In the end, we found this to be a very interesting expansion.  The choices it offered players were intriguing, and timely due to current events.  I would have liked to see oil play a bigger role in the early game, but ultimately I think we didn’t see that because of dice rolls, rather than any flaws in the mechanics.  Ultimately, we had fun, and this put an interesting spin on an old favorite.

Does this game sound interesting?  Want to read the full rules?  Just click here!

This entry was posted by The_Null_Entry on Tuesday, December 20th, 2011 at 1:32 pm and is filed under Board Game Reviews, Resource Management Games .
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3 Comments

  1. Great blog on Catan: Oil Springs. Thanks (from the co-author!). One comment to give a bit of clarification on the mechanism behind “sequestering” oil. We definitely do not intend to convey that we encourage players to ‘destroy’ the oil to become a champion of the environment, but to recognize that sometimes it can be better to leave some oil in the ground, even if that entails sacrificing some growth–both at the individual level and of course, collectively. There are increasing examples of governments, wrestling with this type of trade off, like Ecuador offering not to drill in their forests in exchange for development aid (so for dollars instead of victory points). http://ecocentric.blogs.time.com/2011/10/11/can-ecuador-trade-oil-for-forests/ And part of the goal of the scenario is to challenge players to see if they can collectively constrain themselves from destroying the island of Catan, even when tempted by growing bigger faster, and even as different players face different individual needs (some are leading, some are further behind). That challenge helps demonstrate just how difficult these negotiations are and will continue to be in the real world.

    –Erik

  2. Hardik says:

    I think the issue here is with the idea that just because tihgns have been done one way that they always should be done that way.We re touching on a new concept, one where a physical object can be printed at someone”s home. The immediate thought is that such a concept is bad for existing businesses that create and sell products. And it might well be, but does that mean it should stop? Nobody cries for the buggy and buggywhip manufacturers that lost their jobs when cars came along after all, instead we have a whole new group of people profiting off vehicles.Some simple examples of how tihgns will progress can be found in online music without DRM. Let”s say for example that I make a 3d drawing of game parts, and I post that online for $1. People download it, and print it and play it, some of them print it and resell it, but saying that there is no way I could ever possibly make a profit doing that implies that the future will be bad for anything not based on our current system, and we don t know that.What we do know however is that protections will always be broken, ideas will always be stolen, copies will always be made. It”s past time we accept that and work with it, not fight against it. Worrying about Klaus”s fortune is thinking in the past, not in the future.Also, let”s look at the Settlers board game legally. #1 You cannot copyright the concept, ideas or rules of a game. #2 the pieces in the game are simple basic pieces without ornamentation to copyright, (One could argue the they have much LESS than the Thingiverse replacements), #3 it isn t patented. Given this what law does the copy violate exactly?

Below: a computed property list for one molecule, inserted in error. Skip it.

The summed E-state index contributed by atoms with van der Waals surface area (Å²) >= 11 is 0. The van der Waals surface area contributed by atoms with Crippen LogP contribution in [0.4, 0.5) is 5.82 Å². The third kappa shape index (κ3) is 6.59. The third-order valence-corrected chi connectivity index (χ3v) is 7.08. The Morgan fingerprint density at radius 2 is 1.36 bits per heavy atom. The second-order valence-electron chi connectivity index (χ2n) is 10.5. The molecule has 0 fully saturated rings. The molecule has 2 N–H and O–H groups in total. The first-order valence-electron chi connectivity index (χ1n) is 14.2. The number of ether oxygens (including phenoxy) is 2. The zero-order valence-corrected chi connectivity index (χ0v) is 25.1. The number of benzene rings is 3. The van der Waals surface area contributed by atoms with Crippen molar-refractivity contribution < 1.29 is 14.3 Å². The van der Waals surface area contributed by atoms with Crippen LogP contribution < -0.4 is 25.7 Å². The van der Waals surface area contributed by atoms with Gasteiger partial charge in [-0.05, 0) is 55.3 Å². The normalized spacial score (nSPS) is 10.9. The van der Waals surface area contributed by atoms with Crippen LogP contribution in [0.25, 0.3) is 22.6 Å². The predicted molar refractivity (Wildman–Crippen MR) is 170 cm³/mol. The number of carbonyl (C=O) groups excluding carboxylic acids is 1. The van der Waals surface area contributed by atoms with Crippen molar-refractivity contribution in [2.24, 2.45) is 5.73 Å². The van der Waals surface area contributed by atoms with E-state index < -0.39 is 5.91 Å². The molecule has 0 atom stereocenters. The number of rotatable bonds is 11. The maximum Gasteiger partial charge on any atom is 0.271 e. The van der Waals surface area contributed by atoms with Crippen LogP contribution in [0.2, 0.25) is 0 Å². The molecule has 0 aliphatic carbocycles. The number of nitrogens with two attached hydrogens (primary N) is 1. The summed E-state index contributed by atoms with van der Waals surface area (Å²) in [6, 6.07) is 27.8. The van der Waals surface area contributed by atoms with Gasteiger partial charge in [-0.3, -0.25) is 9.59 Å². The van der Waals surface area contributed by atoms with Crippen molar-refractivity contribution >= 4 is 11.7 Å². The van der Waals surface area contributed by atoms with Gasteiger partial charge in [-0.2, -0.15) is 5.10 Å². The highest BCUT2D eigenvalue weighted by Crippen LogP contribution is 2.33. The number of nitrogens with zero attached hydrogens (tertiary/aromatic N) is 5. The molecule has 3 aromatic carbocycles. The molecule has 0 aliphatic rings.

3. Mohamed says:

    This is a complex issue, but trlditionalay speaking, there is no way to protect a game: You cannot copyright or trademark a rules system or the physical structure of a product. Try to create a card game that no one can copy. Settlers of Catan has been a long standing example of the fragile nature of games: anyone can make their own Catan board, the pieces are hexes, you can t copyright shapes. you cannot stop a game from using wool or wheat or ore or lumber or brick.The company that now owns Catan has cajoled and threatened other companies for making similar games, specifically Island Settlers for Android. They sent cease and desist letters to the man who coded it, after the game had been available for over a year, threatening legal action if he didn t remove it from the app store and the world wide web. He did comply, but only out of compassion for the original creator, since he did receive legal advice stating that as long as he did not use the word Catan to describe his game and did not use any copyrighted artwork, the company would have no legal right to pursue. No longer than a week after he removed his game from the app market (it was a free download btw) did the official Settlers of Catan arrive on the scene at $3.99. Obviously having taken several months to complete, but quite a bit clunkier than the indy fan game.It is a strange world we live in and identifying the victim is never easy.